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The Chinatown in Flushing, Queens is the less touristy, rowdier and more diverse cousin of the older Manhattan Chinatown. Its food courts offer fare from all over China and are a favorite of chefs like Danny Bowien and Messrs. Bourdain and Zimmern, while restaurants serve an alphabet of dishes from along the Silk Road.

The Chinatown in Flushing, Queens is the less touristy, rowdier and more diverse cousin of the older Manhattan Chinatown. Its food courts offer fare from all over China and are a favorite of chefs like Danny Bowien and Messrs. Bourdain and Zimmern, while restaurants serve an alphabet of dishes from along the Silk Road. The scene is also alive with Korean-accented meat cookery, late night noodle bar hopping and New York City’s only Southeast Asian/Cajun crab shack. All of this is available via a short-ish ride on either the 7 train or Long Island Railroad. Here are eight favorites stops (in no particular order).

1. Li’s Lanzhou Hand Stretched Noodles
The noodle-maker at this Henanese-run stall in the bright and shiny New World Mall puts on a culinary show, stretching and kneading long ropes of dough into thin strands. The real star here though, is the exquisite pork and leek potstickers. The guo tie are cooked in a radial pattern resembling an asterisk — spokes on a wheel of deliciousness, if you will — joined by a crisp sheet of browned dough. Crack through the lacy circle, and pluck out one of the juiciest potstickers ever. Be sure to make a dipping sauce of black vinegar and chili: it’s great to dip the dumplings in and even better for the shards of dough. New World Mall Food Court, 136-20 Roosevelt Avenue, Flushing 11354

2. Grand Restaurant
There are dim sum houses and then there are dim sum palaces. Sprawling across the top floor of the New World Mall, Grand Restaurant, with its chandeliers and Louis XIV décor, is clearly in the latter category. Translucent har gau (think dumplings) packed with shrimp and pork and shrimp-filled shiu mai are impeccably fresh, as are dim sum favorites like shrimp or beef in rice noodle. As good as the classics are here, it’s the lesser-seen items like deep fried pork belly baos and the Hong Kong-style flowing sand buns — filled with a warm yellow custard that flows once bitten — that make this a truly grand dim sum destination. 40-21 Main Street (3rd Floor), Flushing 11354, 718-321-8258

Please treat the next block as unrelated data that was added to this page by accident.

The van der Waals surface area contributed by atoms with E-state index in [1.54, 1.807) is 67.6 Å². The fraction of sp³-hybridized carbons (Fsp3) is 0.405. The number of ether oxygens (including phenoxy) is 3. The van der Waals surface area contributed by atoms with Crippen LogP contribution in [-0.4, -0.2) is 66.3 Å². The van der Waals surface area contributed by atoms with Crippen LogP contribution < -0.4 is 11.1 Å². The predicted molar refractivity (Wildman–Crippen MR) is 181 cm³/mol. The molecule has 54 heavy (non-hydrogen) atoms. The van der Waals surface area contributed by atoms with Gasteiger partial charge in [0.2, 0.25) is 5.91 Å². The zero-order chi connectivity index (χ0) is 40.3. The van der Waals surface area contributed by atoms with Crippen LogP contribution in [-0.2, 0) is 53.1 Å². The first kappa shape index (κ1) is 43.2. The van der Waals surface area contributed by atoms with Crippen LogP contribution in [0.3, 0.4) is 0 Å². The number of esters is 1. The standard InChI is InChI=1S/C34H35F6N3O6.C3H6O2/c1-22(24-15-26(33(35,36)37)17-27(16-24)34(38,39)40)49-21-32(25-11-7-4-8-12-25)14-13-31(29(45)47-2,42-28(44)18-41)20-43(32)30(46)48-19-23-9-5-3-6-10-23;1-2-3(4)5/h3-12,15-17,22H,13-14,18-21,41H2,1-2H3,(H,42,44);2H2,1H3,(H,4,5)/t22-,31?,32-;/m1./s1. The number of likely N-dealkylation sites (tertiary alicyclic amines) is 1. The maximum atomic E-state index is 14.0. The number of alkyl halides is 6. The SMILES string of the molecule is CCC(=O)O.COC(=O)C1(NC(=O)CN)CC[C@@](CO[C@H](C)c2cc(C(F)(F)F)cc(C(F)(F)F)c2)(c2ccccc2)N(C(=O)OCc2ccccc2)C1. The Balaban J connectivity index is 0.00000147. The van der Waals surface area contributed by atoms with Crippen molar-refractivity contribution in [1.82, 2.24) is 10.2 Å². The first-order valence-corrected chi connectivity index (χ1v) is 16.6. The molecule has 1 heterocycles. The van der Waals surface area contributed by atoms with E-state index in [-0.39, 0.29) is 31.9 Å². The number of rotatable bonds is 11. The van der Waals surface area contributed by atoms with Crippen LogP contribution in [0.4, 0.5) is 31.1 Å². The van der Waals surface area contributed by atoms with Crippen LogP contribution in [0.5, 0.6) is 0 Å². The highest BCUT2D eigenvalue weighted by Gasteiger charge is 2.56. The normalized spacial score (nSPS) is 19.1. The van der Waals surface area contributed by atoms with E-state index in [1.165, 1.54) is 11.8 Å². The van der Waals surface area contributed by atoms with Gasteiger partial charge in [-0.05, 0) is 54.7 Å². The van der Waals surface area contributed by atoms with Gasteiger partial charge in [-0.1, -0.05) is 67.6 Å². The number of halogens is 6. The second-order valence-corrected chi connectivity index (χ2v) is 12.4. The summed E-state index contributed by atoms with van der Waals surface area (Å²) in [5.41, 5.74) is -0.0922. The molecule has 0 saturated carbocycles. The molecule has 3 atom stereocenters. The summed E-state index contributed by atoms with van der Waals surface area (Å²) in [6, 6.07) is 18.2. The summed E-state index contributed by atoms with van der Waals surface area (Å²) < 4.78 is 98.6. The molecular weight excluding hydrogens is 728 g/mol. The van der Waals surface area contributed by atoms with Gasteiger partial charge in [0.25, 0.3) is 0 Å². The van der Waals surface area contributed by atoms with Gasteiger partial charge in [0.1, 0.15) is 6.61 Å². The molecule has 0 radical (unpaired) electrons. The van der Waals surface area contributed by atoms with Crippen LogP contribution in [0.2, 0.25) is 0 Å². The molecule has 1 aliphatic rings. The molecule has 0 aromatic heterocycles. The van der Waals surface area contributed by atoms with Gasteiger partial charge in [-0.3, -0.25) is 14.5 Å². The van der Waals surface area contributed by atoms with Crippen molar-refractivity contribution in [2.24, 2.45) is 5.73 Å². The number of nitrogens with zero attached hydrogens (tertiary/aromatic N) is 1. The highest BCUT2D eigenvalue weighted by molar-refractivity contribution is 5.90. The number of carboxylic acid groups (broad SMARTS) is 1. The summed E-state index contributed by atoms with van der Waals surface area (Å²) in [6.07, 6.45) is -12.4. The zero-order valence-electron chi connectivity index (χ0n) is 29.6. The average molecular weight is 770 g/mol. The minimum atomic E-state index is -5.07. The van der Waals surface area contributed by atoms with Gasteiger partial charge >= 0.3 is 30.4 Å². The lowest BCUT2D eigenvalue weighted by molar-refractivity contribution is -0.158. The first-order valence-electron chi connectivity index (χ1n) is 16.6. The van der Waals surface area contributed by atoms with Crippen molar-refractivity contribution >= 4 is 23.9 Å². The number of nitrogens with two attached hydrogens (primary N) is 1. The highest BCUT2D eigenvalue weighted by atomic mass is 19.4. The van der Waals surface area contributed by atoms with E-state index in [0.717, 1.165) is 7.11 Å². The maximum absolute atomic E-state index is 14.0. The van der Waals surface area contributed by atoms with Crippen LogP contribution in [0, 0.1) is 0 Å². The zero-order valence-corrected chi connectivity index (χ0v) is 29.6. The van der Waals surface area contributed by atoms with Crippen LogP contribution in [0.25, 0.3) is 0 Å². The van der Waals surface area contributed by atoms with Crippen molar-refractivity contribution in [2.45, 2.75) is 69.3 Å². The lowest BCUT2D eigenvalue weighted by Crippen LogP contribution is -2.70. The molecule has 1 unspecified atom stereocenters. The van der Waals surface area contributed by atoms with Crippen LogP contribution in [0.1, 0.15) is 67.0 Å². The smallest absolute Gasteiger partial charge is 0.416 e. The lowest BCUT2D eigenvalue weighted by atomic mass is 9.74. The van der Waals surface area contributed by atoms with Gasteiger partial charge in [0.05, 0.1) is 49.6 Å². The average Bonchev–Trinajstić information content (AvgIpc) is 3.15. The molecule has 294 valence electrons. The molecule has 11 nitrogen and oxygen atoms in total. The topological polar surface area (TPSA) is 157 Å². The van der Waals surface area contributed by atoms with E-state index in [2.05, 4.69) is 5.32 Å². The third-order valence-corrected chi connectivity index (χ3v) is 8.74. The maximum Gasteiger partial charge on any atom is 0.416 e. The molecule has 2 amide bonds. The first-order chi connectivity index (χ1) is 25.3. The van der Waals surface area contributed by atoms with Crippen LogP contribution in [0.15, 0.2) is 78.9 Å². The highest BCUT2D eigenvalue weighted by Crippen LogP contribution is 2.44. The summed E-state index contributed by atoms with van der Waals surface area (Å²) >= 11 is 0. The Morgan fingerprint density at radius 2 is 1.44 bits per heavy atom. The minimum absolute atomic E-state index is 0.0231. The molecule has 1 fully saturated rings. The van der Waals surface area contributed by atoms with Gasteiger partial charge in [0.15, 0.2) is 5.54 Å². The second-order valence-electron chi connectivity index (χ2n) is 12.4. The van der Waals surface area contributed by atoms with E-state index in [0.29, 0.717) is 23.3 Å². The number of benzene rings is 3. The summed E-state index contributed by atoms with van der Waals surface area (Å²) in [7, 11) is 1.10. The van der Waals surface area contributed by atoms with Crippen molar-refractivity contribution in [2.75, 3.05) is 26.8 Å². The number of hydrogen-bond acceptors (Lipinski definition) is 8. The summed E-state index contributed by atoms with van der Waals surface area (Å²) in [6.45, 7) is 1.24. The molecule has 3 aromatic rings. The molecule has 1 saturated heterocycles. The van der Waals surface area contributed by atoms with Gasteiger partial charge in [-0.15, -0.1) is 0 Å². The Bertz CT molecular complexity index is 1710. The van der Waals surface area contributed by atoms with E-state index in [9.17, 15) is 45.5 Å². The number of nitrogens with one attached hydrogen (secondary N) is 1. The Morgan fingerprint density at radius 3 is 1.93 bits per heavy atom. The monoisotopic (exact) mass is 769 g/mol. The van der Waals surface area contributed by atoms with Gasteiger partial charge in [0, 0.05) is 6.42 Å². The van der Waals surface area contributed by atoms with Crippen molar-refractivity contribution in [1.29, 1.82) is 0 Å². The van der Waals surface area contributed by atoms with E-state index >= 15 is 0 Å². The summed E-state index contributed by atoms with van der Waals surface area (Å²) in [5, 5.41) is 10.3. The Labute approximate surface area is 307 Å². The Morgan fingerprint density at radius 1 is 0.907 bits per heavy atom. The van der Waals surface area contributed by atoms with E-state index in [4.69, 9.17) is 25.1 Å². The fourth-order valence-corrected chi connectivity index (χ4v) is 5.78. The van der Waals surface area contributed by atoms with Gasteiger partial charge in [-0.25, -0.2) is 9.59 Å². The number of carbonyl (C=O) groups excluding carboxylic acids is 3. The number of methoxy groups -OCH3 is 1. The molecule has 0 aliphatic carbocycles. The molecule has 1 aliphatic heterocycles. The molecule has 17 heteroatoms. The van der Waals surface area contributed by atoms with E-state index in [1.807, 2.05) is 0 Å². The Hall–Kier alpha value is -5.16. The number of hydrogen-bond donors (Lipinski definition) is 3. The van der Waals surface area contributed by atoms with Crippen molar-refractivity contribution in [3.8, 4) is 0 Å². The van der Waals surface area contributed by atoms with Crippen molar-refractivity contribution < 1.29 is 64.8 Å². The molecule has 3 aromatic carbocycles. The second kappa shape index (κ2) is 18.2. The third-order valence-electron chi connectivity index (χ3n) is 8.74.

3. Nutritious Lamb Noodle Soup (aka Su Xiang Yuan)
This hand-pulled noodle specialist from Henan sits across from a hair salon at the back of the upper level of the regional Chinese wonderland that is the Golden Shopping Mall. As Su Xiang Yuan’s English name implies, the thing to get here is the lamb noodle soup. In addition to wonderfully chewy hand-pulled wheat noodles, there are other noodle-like treasures: slippery strands of translucent bean thread, chewy lengths of dou fu pi (tofu skin) and if you’re lucky, ribbons of seaweed. The rich milky broth teems with chunks of lamb, goji berries and lotus roots. Doctor it up with a splash of black vinegar and chili paste, and slurp away. Golden Shopping Mall (Upper Level), 41-28 Main Street, Flushing 11355

A milky broth from Su Xiang Yuan teems with chunks of lamb, goji berries, lotus root.

4. Curry Leaves
The early morning scene here is the closest thing New York City has to a Southeast Asian night market. Club kids, tough guys, homesick Malaysians and insomniacs rub elbows waiting in line for some of Queens’ best Malaysian soul food. Served from 4 a.m. to 11 a.m. — by a completely different staff than the day crew — think of it as Flushing’s longest running pop-up. Step up to the counter and order a bowl of spicy coconut enriched kari laksa, and the ladies will ask what type of noodles you want. Go with the springy yellow variety, to stand up to the rich fiery soup. Now comes the fun part: customization. Choose from several types of fish balls and fish cakes, char siu pork, crisp fried wontons, shrimp, Chinese water spinach and several items stuffed with fish paste, including pillowy blocks of fried tofu, thick rings of bitter melon and searing green peppers. Other popular snacks include lo mai gai — sticky rice studded with chicken, pork and mushrooms — and springy rice chee cheong fun, noodles with sweet soy and hot sauces showered in sesame seeds and fried shallots. For dessert grab an apam balik, a pancake filled with sweetened peanut butter and corn, and strong sweet iced coffee. 135-31 40th Road, Flushing 11354, 718-762-9313